Michael Jeffrey Jordan is a six-time NBA champion, a five-time league MVP, 2-time Olympic gold medalist and is widely considered as the greatest basketball player ever.
He was a two-time member of the Naismith Memorial Basketball Hall of Fame - in 2009 as a player and in 2010 as a member of the 1992 Dream Team. He became a member of the FIBA Hall of Fame in 2015.
So, who is Jordan? Here are some fast facts on the best player of the Chicago Bulls' 1990s dynasty.
Jordan was born in New York City, New York on February 17th, 1963.
After playing high school ball at Emsley A. Laney High School in Wilmington, the highly recruited Jordan accepted a scholarship from the University of North Carolina at Chapel Hill in 1981.
In his first year, as a freshman, he knocked down the game-winning shot against Georgetown in the national championship game, a shot that Jordan would later say was the turning point of his career.
A year before his scheduled graduation, Jordan declared for the NBA Draft in 1984. He had won the Naismith and the Wooden College Player of the Year awards in 1984.
He was drafted third overall in the 1984 NBA Draft. On debut, he finished with 16 points, seven assists, and six rebounds vs. the Washington Bullets. In his first year in the league, he averaged 28.2 points per game en route to being named a starter on the All-Star team, the All-NBA Second Team, and the Rookie of the Year.
While he captivated the minds of every fan and his peers, Jordan did take a while to reach the business end of the league - the NBA Finals. In his fourth season, despite losing in five games in the Conference Semifinals, Jordan had a regular season for the ages.
In the 1987-88 season, he was named league MVP, All-Star Game MVP, Defensive Player of the Year, and clinched the Slam Dunk contest in a captivating duel with Dominique Wilkins.
The first three years of his career were spent trying to get past the first round of the playoffs and the next three were spent trying to get past the Detroit Pistons. In 1991, he broke through the Conference and finally made it to the NBA Finals and the rest is history.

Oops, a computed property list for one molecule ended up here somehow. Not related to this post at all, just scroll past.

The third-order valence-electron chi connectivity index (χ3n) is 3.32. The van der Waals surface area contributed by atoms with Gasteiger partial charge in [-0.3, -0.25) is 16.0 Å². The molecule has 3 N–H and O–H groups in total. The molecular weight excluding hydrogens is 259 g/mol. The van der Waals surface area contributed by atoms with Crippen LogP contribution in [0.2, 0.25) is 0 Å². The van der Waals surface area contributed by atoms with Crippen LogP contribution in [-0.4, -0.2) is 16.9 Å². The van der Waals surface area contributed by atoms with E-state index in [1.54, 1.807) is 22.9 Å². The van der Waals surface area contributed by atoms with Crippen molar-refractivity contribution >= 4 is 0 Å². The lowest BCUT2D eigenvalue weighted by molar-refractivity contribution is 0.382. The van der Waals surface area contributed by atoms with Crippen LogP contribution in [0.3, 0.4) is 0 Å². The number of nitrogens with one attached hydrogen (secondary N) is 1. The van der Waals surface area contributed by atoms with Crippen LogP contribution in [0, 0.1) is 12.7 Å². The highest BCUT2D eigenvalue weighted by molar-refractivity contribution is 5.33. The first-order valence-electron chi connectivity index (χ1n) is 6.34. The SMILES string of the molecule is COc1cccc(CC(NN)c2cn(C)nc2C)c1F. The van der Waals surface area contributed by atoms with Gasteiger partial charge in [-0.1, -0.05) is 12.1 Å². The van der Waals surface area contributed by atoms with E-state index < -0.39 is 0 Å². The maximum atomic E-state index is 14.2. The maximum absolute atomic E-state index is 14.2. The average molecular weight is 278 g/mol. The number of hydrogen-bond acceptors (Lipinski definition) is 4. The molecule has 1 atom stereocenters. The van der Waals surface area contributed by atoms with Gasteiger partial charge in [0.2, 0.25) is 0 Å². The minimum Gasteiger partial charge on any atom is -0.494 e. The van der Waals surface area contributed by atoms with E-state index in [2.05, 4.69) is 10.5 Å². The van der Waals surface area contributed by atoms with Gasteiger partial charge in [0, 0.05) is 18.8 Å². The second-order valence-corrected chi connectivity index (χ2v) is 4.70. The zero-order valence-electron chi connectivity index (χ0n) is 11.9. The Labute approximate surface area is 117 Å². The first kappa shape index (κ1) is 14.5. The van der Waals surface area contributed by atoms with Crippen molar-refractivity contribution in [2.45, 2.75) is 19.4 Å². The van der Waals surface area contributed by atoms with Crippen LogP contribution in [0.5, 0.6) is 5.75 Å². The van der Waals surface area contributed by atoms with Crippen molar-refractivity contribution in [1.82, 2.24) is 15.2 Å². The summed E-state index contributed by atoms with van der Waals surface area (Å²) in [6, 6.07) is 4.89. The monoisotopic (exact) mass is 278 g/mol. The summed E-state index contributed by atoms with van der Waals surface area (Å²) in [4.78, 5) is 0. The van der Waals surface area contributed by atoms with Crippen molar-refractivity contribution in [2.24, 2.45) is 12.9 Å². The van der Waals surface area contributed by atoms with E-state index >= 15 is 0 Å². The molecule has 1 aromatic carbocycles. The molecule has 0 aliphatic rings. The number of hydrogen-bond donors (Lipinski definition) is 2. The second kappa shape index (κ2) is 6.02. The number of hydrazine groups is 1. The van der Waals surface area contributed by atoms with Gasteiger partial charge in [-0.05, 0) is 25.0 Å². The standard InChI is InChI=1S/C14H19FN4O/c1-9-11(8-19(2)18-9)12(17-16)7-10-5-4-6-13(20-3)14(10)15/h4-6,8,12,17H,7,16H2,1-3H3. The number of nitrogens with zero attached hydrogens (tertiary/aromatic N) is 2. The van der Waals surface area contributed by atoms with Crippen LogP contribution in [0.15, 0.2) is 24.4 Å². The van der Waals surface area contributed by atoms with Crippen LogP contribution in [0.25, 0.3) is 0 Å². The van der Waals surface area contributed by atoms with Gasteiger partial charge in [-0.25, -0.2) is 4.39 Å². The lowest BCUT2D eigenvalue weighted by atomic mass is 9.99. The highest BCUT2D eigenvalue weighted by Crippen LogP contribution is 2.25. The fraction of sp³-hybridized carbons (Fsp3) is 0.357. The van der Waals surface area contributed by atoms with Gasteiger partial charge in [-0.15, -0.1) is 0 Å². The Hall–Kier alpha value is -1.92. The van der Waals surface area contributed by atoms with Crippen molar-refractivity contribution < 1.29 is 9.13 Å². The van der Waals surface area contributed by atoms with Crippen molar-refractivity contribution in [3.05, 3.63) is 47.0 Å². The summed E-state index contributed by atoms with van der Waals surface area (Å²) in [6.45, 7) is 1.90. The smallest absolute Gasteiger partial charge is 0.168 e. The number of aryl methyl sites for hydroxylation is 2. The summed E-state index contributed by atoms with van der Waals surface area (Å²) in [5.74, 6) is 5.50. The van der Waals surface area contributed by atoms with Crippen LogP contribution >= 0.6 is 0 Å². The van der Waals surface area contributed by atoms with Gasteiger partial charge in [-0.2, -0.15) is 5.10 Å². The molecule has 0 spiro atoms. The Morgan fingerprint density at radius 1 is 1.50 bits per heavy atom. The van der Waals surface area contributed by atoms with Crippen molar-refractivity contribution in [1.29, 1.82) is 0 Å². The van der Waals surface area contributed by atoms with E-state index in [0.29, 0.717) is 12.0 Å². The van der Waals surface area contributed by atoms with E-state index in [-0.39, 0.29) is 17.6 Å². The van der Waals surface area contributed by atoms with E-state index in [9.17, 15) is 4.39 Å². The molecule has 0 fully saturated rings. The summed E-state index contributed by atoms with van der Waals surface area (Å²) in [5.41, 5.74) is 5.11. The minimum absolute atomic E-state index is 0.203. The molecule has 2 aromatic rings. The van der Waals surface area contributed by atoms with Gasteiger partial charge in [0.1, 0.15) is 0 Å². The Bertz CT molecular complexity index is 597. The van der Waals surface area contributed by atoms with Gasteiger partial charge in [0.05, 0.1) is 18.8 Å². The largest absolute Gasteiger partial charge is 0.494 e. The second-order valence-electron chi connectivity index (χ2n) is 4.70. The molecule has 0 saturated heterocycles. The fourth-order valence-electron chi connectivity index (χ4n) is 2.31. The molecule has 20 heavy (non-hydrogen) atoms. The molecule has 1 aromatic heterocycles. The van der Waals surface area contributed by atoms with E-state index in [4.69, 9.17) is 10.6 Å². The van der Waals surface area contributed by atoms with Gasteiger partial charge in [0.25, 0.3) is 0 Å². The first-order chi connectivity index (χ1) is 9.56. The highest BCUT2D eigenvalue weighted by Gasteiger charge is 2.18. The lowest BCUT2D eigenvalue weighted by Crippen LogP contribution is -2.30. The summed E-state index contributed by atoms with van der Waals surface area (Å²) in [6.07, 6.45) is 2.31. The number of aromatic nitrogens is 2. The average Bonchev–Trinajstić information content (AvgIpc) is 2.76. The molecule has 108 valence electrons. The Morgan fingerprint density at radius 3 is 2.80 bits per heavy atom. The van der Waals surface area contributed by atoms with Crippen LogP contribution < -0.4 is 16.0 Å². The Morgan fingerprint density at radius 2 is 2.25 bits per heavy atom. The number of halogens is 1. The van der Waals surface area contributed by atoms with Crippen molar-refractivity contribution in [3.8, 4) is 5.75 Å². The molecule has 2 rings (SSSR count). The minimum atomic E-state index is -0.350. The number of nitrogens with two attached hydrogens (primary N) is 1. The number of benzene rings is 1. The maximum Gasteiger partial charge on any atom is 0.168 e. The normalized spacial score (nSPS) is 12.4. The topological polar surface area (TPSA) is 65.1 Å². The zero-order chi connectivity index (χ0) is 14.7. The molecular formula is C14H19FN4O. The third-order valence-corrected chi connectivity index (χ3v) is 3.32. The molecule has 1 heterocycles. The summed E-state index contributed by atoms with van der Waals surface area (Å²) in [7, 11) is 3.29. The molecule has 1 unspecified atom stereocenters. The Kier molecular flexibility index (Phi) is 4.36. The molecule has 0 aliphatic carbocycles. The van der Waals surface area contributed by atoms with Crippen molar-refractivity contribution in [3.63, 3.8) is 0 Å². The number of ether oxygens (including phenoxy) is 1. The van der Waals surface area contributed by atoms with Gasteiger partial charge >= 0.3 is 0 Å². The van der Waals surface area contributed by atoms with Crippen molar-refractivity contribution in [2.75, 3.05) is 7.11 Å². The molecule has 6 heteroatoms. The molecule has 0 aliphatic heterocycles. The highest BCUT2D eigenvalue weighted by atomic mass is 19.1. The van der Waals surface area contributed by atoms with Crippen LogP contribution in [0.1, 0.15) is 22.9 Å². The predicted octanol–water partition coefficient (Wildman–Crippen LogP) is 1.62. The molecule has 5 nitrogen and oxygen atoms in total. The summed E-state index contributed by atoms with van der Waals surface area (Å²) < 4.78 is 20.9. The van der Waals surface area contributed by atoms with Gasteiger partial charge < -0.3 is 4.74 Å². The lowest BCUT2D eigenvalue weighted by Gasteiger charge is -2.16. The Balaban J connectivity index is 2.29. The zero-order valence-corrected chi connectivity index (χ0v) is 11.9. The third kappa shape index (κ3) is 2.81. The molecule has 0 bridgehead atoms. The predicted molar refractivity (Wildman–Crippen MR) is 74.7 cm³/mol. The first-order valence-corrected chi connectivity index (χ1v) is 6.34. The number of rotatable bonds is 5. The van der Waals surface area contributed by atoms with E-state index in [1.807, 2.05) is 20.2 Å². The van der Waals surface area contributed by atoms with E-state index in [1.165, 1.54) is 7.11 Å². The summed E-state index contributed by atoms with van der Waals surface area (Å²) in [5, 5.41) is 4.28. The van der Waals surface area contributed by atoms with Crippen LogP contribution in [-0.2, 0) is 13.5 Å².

Over the next eight years, Jordan led the Bulls to six titles. The two seasons (1993-95) in between, when Jordan retired to play baseball after winning his first 3-peat of NBA championships, he only played 17 regular-season games of a possible 162.
At the end of his 13 seasons with the Bulls, Jordan had a Hall of Fame-worthy resume which included 6-time NBA Champion, 5-time league MVP, 6-time Finals MVP, 14 All-Star selections, 11 All-NBA selections, nine All-Defensive selections, Rookie of the Year, and 10 scoring titles (in 11 years).
At the end of the Bulls dynasty in 1998, when it was known that the season would be Phil Jackson's last, Jordan decided to retire at the end of the year.
Less than a week after retiring for a second time, in 1999, Jordan rejoined the league. Only this time it was a part-time owner and President of Basketball Operations for the Washington Wizards.
One year into his role as an executive, Jordan, inspired by the NHL comeback of his friend Mario Lemieux, announced that he would be returning to play for the Wizards.
In an injury-plagued 2001-02 season, where he played a career-low 60 games, he led the team in points (22.9), assists (5.2), and steals (1.42). The following year (2002-03), tributes started to pour in as it was evident that this would be his final year in the league.
Over these two years with the Wizards, Jordan set multiple "oldest player to score" records. After retirement, while he intended to return as the President of Basketball Operations for the franchise, owner Abe Pollin fired him.
Owner of the Charlotte Bobcats/Hornets
On June 15, 2006, Jordan bought a minority stake in the Charlotte Bobcats to become the franchises second-largest stakeholder. As part of the deal, he would take full control of the basketball operations with the title "Managing Member of Basketball Operations".
Less than four years later, in March of 2010, Jordan became the majority owner of the Bobcats after the Board of Governors approved his purchase.
In 2014, once the New Orleans franchise changed their name to New Orleans Pelicans, Jordan changed the name of the Charlotte franchise back to the Hornets.
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